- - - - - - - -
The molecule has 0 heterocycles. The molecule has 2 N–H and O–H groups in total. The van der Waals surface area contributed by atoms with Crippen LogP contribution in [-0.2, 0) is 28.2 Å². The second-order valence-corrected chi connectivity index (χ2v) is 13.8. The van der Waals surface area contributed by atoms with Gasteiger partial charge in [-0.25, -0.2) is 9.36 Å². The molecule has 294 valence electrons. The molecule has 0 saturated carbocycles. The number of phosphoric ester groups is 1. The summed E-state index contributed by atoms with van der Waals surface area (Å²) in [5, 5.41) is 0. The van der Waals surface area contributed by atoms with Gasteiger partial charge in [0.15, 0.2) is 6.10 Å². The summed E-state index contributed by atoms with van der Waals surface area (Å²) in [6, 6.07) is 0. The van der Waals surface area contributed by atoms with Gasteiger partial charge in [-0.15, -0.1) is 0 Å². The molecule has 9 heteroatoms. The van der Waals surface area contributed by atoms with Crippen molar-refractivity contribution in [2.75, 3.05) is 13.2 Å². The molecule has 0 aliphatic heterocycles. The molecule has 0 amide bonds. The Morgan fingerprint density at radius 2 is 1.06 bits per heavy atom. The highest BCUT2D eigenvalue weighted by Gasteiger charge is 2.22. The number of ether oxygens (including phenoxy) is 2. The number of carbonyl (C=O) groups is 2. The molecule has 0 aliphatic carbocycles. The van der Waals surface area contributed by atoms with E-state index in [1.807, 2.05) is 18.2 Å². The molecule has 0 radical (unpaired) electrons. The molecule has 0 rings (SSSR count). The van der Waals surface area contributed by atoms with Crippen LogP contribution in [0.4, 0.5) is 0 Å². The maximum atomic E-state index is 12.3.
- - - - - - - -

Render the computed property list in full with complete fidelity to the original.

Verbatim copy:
The molecule has 0 heterocycles. The molecule has 2 N–H and O–H groups in total. The van der Waals surface area contributed by atoms with Crippen LogP contribution in [-0.2, 0) is 28.2 Å². The second-order valence-corrected chi connectivity index (χ2v) is 13.8. The van der Waals surface area contributed by atoms with Gasteiger partial charge in [-0.25, -0.2) is 9.36 Å². The molecule has 294 valence electrons. The molecule has 0 saturated carbocycles. The number of phosphoric ester groups is 1. The summed E-state index contributed by atoms with van der Waals surface area (Å²) in [5, 5.41) is 0. The van der Waals surface area contributed by atoms with Gasteiger partial charge in [0.15, 0.2) is 6.10 Å². The summed E-state index contributed by atoms with van der Waals surface area (Å²) in [6, 6.07) is 0. The van der Waals surface area contributed by atoms with Gasteiger partial charge in [-0.15, -0.1) is 0 Å². The molecule has 9 heteroatoms. The van der Waals surface area contributed by atoms with Crippen molar-refractivity contribution in [2.75, 3.05) is 13.2 Å². The molecule has 0 aliphatic heterocycles. The molecule has 0 amide bonds. The Morgan fingerprint density at radius 2 is 1.06 bits per heavy atom. The highest BCUT2D eigenvalue weighted by Gasteiger charge is 2.22. The number of ether oxygens (including phenoxy) is 2. The number of carbonyl (C=O) groups is 2. The molecule has 0 aliphatic carbocycles. The van der Waals surface area contributed by atoms with E-state index in [1.807, 2.05) is 18.2 Å². The molecule has 0 radical (unpaired) electrons. The molecule has 0 rings (SSSR count). The van der Waals surface area contributed by atoms with Crippen LogP contribution in [0.4, 0.5) is 0 Å². The maximum atomic E-state index is 12.3.